Miami88 - Thanks! I think part of all this is that I'm associating my law school grades with my intelligence and self-worth. I've always been a good student and graduated my undergrad top 3% so I guess I'm just having a hard time swallowing these law school grades. But the point you make about JDs being highly regarded is a nice bonus point to help me think things over. Thanks!

Citylaw - My expectations from law school is that I pass the Bar Exam and have a good career in which I can do meaningful work and help people while also making a good living to provide for myself and my aging parents. (I'm early twenties so I don't have a family of my own to worry about)

Haha I like your NBA comparisons and its a great point. I actually wouldn't want a Federal Clerkship (not being sour grapes), but I would have liked Big Law but I know that's likely beyond my reach. And yes you are correct, I'm a t a mid-ranked school and will likely graduate middle of my class at this point unless I miraculously turn it around. You are correct, I went straight from undergrad to law school. I've been working full time these past 5 years so I know I'm not a special little butterfly (haha) but I wasn't quite prepared to not do well enough to have an A on my transcript in the entire first year. But I absolutely see your point.

Thanks again City! I appreciate the perspective and need to realize that not being at the top doesn't mean its the end of the world and that I should keep plugging.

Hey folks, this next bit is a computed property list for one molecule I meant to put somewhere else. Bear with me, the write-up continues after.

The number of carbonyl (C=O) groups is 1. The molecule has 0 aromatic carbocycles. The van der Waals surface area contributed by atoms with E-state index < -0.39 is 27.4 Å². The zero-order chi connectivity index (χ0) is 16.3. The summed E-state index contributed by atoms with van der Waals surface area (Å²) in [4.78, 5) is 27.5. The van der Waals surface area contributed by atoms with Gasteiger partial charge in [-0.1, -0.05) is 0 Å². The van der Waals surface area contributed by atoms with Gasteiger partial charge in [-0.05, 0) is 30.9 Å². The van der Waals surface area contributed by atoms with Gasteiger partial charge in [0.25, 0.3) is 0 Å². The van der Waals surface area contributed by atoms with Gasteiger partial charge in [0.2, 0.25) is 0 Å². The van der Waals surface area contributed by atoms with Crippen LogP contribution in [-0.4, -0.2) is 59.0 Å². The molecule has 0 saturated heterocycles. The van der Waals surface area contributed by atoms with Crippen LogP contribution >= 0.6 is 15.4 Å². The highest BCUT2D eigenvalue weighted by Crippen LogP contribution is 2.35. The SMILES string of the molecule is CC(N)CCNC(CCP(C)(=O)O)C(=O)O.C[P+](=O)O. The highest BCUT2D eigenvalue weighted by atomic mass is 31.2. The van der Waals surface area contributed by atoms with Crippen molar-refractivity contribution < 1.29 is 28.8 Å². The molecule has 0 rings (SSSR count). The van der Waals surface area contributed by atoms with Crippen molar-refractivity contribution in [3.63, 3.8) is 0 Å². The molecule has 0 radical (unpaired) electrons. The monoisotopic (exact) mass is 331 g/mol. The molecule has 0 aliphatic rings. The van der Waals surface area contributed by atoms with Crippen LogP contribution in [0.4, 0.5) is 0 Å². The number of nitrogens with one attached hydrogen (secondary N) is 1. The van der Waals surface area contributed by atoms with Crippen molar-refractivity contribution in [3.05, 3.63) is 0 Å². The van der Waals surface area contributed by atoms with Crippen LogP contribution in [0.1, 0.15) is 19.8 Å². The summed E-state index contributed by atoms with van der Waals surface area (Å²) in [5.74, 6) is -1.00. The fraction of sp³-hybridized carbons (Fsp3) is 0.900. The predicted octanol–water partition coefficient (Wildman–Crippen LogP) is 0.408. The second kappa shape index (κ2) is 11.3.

You guys are awesome! Why isn't this website more or at least equally popular than TLS?

Re: Stay or leave?
« Reply #9 on: June 05, 2015, 04:41:13 PM »
Glad this was helpful.

If your goal is to pass the bar exam and represent clients then you are on the path to that.

The first few years in the legal world you are overworked and underpaid, but but as a Judge said in court today law school lasts 3 years and it takes about 5 years for a lawyer to really know what they are doing, but once you reach that stage the profession can be very lucrative, but it is not a get rich quick field and I don't know of to many that are.

I think you are on the right path to achieve your goals a 2.9 is far from a disaster we would all like to get a 4.0 and everyone on the Cleveland Cavs would love to be as good and Lebron and score 40 points a game, but there can only be one Lebron on a team, but that doesn't mean there isn't work for a guy like Timothy Mosgov who can rebound and play defense it is the dirty work, but it is important. The majority of lawyers don't work for white shoe law firms and argue Freedom of Speech cases in front of the Supreme Court. That would be awesome, but even if you were the Valedictorian at Harvard there is a chance that would not happen.

So basically the point of this rant is that if you like law school stick with it and it will likely work out. There are of course no guarantees and there are going to be a lot of frustrating moments and bumps along the road, but nothing worth doing is easy.

Good luck to you.